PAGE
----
Crescent Hotel, courtesy Arkansas Tourism
In 1998, while looking for a town in which to retire, Elise and Marty Roenigk discovered Eureka Springs, near the Missouri border in Northwest Arkansas.
“They fell in love with Eureka,” said Jodie English, director of sales for the 1886 Crescent Hotel and Spa and the 1905 Basin Park Hotel. “And who wouldn’t? It’s quite charming.”
Established in 1879, the picturesque retreat in the Ozark Mountains was once celebrated for its springs’ restorative benefits. Now it’s known as an artists’ enclave permeated with Victorian charm. Indeed, the entire town is on the National Register of Historic Places.
Ardent preservationists, the Roenigks purchased Basin Park and then the Crescent. Today the restored properties, also listed in the National Register, are packaged as one big hotel for planners, English said. Together, they have more than 10,000 square feet of event space in six rooms dressed in period décor.
“We find if they hold their meeting at Basin Park then they have dinner or an opening reception at Crescent. It depends on what the group is looking for as to which property is the primary hotel,” English said.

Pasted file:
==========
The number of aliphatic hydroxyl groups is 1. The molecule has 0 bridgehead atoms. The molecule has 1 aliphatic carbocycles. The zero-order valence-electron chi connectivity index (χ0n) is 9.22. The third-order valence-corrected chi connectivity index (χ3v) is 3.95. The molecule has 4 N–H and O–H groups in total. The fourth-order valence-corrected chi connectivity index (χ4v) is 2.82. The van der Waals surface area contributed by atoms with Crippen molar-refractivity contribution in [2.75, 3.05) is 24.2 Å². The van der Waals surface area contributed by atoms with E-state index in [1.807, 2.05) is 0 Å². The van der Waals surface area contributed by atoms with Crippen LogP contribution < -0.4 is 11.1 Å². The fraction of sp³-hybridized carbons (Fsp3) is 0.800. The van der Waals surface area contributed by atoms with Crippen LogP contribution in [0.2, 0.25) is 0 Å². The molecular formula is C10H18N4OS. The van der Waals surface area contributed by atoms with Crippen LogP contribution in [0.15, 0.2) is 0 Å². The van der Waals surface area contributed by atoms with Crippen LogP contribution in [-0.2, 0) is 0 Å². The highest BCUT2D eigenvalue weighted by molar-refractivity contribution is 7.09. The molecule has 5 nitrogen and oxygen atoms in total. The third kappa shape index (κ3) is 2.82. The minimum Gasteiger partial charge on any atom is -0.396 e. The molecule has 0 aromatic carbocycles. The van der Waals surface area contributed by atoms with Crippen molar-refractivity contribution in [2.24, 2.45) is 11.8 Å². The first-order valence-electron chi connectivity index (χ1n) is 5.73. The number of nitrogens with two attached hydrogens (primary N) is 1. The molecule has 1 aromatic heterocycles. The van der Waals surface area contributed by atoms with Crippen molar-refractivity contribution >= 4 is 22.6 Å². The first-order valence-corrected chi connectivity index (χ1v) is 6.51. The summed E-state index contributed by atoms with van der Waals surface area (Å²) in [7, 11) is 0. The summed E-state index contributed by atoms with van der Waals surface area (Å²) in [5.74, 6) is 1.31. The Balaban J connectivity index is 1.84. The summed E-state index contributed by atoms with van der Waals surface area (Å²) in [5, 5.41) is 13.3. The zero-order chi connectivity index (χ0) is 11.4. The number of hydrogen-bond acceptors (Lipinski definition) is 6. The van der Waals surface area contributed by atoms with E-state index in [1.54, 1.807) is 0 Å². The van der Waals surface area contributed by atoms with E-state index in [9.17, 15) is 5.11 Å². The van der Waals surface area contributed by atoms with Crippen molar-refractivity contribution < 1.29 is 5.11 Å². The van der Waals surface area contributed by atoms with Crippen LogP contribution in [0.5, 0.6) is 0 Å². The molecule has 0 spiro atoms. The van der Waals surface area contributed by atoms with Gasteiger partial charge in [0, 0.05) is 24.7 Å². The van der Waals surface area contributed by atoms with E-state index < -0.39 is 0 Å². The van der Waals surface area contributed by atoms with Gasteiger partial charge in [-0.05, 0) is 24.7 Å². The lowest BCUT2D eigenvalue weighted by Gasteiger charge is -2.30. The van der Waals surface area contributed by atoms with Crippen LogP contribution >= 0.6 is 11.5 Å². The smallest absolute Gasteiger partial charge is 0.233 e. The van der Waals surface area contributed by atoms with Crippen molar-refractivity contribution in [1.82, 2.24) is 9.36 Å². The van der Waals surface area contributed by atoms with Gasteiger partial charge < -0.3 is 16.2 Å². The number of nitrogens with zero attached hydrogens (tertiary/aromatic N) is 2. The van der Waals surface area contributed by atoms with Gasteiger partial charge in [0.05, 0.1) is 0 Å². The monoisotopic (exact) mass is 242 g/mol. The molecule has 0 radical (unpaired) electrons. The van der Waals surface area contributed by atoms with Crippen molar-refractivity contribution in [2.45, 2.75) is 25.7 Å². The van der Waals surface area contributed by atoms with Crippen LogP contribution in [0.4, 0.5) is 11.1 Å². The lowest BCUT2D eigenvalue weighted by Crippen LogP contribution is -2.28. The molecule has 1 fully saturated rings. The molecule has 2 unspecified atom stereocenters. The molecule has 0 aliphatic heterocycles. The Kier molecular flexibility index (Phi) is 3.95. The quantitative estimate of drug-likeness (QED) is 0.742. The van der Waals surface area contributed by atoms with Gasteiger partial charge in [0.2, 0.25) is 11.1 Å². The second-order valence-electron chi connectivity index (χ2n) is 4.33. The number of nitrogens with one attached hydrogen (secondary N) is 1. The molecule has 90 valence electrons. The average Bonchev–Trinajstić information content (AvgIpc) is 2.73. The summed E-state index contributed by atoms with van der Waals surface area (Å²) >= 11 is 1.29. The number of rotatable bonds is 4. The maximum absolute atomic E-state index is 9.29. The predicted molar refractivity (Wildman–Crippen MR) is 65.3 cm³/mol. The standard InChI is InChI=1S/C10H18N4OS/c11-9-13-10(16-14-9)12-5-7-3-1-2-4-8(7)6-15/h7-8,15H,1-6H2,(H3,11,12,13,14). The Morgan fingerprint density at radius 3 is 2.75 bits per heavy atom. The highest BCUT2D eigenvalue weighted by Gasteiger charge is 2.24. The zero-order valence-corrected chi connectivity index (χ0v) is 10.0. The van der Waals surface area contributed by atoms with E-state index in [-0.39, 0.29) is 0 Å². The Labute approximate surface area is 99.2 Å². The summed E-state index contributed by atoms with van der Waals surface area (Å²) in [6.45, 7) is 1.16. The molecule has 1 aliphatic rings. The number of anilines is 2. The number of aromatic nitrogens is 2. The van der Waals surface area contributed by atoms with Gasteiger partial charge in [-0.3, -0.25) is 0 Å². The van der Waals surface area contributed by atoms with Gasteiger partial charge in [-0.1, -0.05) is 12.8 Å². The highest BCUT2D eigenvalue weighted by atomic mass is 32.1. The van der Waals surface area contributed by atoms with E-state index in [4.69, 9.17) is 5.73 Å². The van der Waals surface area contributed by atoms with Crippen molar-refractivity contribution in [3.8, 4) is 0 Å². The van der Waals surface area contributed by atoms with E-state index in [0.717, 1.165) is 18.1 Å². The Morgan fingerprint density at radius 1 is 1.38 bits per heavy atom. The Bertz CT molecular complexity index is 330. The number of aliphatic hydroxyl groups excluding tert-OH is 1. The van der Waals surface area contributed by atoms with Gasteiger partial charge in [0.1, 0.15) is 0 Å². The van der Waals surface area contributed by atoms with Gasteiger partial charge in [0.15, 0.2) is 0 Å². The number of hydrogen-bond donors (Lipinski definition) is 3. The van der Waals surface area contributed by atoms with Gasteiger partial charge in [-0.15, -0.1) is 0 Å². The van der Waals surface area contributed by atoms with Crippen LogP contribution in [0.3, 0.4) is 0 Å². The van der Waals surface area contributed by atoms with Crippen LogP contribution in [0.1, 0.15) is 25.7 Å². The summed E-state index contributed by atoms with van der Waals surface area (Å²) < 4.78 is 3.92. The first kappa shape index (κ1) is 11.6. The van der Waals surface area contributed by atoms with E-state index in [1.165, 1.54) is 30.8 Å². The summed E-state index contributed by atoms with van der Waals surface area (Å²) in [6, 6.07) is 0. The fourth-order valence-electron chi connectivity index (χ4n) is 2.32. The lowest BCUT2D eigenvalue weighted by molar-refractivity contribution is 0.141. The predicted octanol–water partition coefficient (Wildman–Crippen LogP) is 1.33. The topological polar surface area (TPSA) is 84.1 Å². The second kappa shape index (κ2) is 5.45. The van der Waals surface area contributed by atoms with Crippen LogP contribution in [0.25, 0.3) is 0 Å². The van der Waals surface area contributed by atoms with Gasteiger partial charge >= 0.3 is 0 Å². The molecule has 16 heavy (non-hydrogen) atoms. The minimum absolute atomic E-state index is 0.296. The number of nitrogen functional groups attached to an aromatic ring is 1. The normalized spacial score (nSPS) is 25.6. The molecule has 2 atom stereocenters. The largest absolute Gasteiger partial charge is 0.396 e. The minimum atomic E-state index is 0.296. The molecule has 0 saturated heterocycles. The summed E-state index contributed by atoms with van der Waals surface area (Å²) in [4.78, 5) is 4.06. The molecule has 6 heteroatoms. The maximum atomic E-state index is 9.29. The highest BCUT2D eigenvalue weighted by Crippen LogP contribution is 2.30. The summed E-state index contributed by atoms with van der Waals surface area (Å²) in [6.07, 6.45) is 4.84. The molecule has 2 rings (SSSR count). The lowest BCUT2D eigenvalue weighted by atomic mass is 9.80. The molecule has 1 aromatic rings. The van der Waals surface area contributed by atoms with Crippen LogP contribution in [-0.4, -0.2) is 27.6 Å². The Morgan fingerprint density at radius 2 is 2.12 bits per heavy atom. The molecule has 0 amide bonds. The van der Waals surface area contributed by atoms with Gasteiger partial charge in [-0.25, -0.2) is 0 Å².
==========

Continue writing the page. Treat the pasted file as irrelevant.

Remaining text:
The 72-room Crescent is perched on Crescent Mountain and features a spa, now accessed by a new elevator. Furnishings have a Victorian sensibility.
The 62-room Basin Park, in the heart of downtown, takes an arts-and-crafts approach. The property also has a spa. A complimentary shuttle transports guests up and down the winding road between the hotels.
Both properties are continually tweaked to keep them in good shape. In summer, for instance, the Crescent’s lobby received a fresh coat of paint. “We’re in a constant state of preservation,” English said.
The Crescent’s meeting and event space includes the 2,947-square-foot Crystal Dining Room, the 1,313-square-foot Conservatory and the 896-square-foot Faculty Lounge. The lounge has an outdoor deck that faces the Ozarks. Basin Park’s largest space is the 2,400-square-foot Grand Ballroom.
For offsite venues, consider the circa-1920s Eureka Springs City Auditorium, which seats 1,000. The Eureka Springs School of the Arts offers studio space for corporate teambuilding.
There is no shortage of artists in Eureka Springs, and visiting their galleries, which line downtown’s quaint streets, is a good way to spend free time. “There are more than 300 artists living here and making a living,” English said.
Like the hidden room in the Crescent, this resort destination holds plenty of surprises.